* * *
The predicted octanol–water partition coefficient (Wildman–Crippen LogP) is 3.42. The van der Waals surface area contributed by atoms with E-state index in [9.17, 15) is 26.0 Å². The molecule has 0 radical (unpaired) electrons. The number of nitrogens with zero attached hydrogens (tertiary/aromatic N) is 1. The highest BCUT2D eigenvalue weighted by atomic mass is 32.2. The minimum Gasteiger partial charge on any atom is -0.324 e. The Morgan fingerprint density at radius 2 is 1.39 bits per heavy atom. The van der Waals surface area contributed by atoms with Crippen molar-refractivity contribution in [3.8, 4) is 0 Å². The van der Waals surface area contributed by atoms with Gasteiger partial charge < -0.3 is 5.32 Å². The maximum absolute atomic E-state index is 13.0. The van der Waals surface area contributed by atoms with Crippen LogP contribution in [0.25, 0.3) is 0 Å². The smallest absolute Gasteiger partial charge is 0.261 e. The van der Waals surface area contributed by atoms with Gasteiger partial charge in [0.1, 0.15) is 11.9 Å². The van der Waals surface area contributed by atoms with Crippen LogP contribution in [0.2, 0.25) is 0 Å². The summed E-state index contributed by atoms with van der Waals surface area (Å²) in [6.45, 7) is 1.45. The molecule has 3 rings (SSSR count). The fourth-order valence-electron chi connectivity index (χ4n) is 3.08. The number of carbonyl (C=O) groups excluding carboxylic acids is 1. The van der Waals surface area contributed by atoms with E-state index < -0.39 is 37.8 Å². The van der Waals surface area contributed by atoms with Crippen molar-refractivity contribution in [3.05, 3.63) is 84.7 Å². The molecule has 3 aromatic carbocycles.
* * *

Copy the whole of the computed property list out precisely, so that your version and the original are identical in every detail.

The predicted octanol–water partition coefficient (Wildman–Crippen LogP) is 3.42. The van der Waals surface area contributed by atoms with E-state index in [9.17, 15) is 26.0 Å². The molecule has 0 radical (unpaired) electrons. The number of nitrogens with zero attached hydrogens (tertiary/aromatic N) is 1. The highest BCUT2D eigenvalue weighted by atomic mass is 32.2. The minimum Gasteiger partial charge on any atom is -0.324 e. The Morgan fingerprint density at radius 2 is 1.39 bits per heavy atom. The van der Waals surface area contributed by atoms with Crippen molar-refractivity contribution in [3.8, 4) is 0 Å². The van der Waals surface area contributed by atoms with Gasteiger partial charge < -0.3 is 5.32 Å². The maximum absolute atomic E-state index is 13.0. The van der Waals surface area contributed by atoms with Crippen LogP contribution in [0.25, 0.3) is 0 Å². The smallest absolute Gasteiger partial charge is 0.261 e. The van der Waals surface area contributed by atoms with Gasteiger partial charge in [0.1, 0.15) is 11.9 Å². The van der Waals surface area contributed by atoms with Crippen LogP contribution in [0.2, 0.25) is 0 Å². The summed E-state index contributed by atoms with van der Waals surface area (Å²) in [6.45, 7) is 1.45. The molecule has 3 rings (SSSR count). The fourth-order valence-electron chi connectivity index (χ4n) is 3.08. The number of carbonyl (C=O) groups excluding carboxylic acids is 1. The van der Waals surface area contributed by atoms with E-state index < -0.39 is 37.8 Å². The van der Waals surface area contributed by atoms with Crippen molar-refractivity contribution in [3.05, 3.63) is 84.7 Å². The molecule has 3 aromatic carbocycles.